We distributed leaflets to the strikers, calling on them to go on the march, for unity in the struggle, for going outside the unions. But the pressure coming from the bourgeoisie won out over these initial expressions of workers’ militancy. Already in the northern towns the workers were rightly showing distrust for the CGT, which was taking the whole thing in hand. Although we said that the march shouldn’t be restricted to union delegations, that the workers should go en masse, -- which was the only way the march could be saved -- we became aware of the fact that the delegation from Denain, for example, would be much smaller than it could have been.
What was to be done? Go on as though nothing had changed? Of course not. In the days before 23 March, the ICC prepared a leaflet for the demonstration which said that only going outside the unions could give the march the real content the workers had hoped for.
The CWO accuses the ICC of distributing a leaflet which called the demonstration “a step forward”. It’s easy to take a phrase out of context to make it mean its opposite. In fact the leaflet says “In order for the 23 March to be a step forward for all of our struggles...”, and the content of the leaflet leaves no doubt about the need to break out of the union jail. The unions understood this well enough, because their service d’ordre tore up the leaflets and attacked our militants selling RI, No 59, whose headline said “No extension of the struggle without going outside the unions” and “Greetings to the workers of Longwy”.
But watch out! The CWO would have done things differently. They give us a lesson: first we should have “channeled” the march into a “practical course”, instead of “telling the workers that they must ‘organize themselves’”. What does “channeling” the march actually mean? Before the demonstration, the ICC should have intervened to denounce the march as a “maneuver… to derail the class struggle”. Should we have done this in early February, or only after the CGT had taken the march in hand and got the Paris workers back to work? The CWO doesn’t bother to clarify these small details. It doesn’t seem to understand that a class movement goes very quickly and that you have to assess the balance of forces between classes while it’s all happening. But the ICC should have “called for an alternative route and function to the march, ie to go to the factories in Paris and call for strike action in solidarity ...” We did call for solidarity from the enterprises of Paris. But if we understand the CWO, they say that the march was doomed in advance. Should we have denounced it and proposed another (where? On the TV? By pulling rabbits out of a hat?), and during the course of this alternative march, gone to the factories (which ones? None were on strike at the time)? The CWO has to make up its mind. Either a demonstration is doomed in advance, in which case one must rigorously denounce it with no ideas about ‘diverting’ it; or a demonstration has an important potential, in which case you don’t denounce it. As for the idea of an ‘alternative’ march, it’s as absurd as the suggestion of a handful of workers in Longwy who asked if we could put them up in Paris if 3,000 of them came down. To think that we could offer such an alternative today is to have one’s head in the clouds of rhetoric; it amounts to believing that we are in a quasi-insurrectional period. The question isn’t to imagine the impossible on paper, but to carry out everything that’s possible in practice.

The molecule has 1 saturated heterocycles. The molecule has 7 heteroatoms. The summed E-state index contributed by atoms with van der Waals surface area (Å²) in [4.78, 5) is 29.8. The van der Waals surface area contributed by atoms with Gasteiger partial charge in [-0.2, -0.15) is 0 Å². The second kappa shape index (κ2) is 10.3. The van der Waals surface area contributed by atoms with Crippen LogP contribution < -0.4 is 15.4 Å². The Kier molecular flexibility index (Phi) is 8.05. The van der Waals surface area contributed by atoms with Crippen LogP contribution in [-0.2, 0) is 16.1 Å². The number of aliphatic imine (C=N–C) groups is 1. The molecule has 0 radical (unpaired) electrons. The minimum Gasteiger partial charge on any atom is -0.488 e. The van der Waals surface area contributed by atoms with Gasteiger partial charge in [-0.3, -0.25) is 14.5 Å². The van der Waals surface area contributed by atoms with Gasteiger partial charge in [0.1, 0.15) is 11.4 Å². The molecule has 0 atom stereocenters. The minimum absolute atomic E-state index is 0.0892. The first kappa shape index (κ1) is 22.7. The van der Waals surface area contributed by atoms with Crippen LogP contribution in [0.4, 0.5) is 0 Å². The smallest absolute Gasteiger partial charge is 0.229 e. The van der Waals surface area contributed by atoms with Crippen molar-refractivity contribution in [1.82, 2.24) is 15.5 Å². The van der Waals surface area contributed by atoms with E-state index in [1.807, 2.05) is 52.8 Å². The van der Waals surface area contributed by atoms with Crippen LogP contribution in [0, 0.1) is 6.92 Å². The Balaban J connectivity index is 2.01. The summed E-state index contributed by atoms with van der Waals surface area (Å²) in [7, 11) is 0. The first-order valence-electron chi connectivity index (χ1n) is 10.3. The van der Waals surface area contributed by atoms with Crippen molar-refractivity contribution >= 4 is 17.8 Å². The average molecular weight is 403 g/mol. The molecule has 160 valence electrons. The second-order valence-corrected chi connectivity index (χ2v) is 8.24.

The CWO thinks that it was possible for a revolutionary minority to divert this demonstration. Once again it neglects to say how and in what circumstances. It’s a strange conception the CWO seems to have -- seeing the revolution at every street corner the moment the infallible party gives the right directives, no matter what degree of maturity the class has reached.
However, despite the most refined, systematic sabotage, despite a service d’ordre of 3,000 CP heavies, despite the fragmentation of the most combative workers the moment they arrived in the outskirts of Paris, despite military-style dispersion in the streets around L’Opera, the 23 March wasn’t an empty procession like the sinister Mayday parades. On 23 March, the combativity of the workers couldn’t find an outlet through which to express itself, so it exploded into a fight in which hundreds of workers confronted the union service d’ordre. But here again the CWO has its own version of reality: “To go along and mindlessly join those workers in a futile fight with the CRS/CGT was an act of desperation” on the ICC’s part.
The CWO tries to paint a picture of a ‘mindless’ intervention which boiled down to going along to fight the cops alongside the workers in a ‘futile’ battle. Coming from any other publication this accusation wouldn’t be quite so astounding. Do we really need to affirm that our comrades didn’t go looking for a brawl, but defended themselves against the CRS charges like the other workers and alongside them? They retreated with the demonstrators until the march had been completely dispersed, all the while continuing to distribute leaflets and to discuss. The ICC has never exalted violence in itself, neither today nor tomorrow, as can be seen by the texts we have published on the period of transition. The CWO now reproaches us for being obliged to defend ourselves against the police, whereas in RP, No.13 it says “the ICC is under the growing influence of liberal and pacifist illusions” (p6). The CWO must decide. On the one hand it says that the ICC are ‘dreamers’ and ‘utopians’ because we are against violence within the class during the revolution (whereas the CWO, as if it were the schoolmaster of the revolution, is already rubbing its hands in expectation of the lesson in lead it’s going to give to the workers who don’t get it right). On the other hand, when the ICC confronts the police in a demonstration, the CWO finds this ‘mindless’. Confronting the police is ‘futile’, but killing each other is a truly revolutionary ‘tactic’!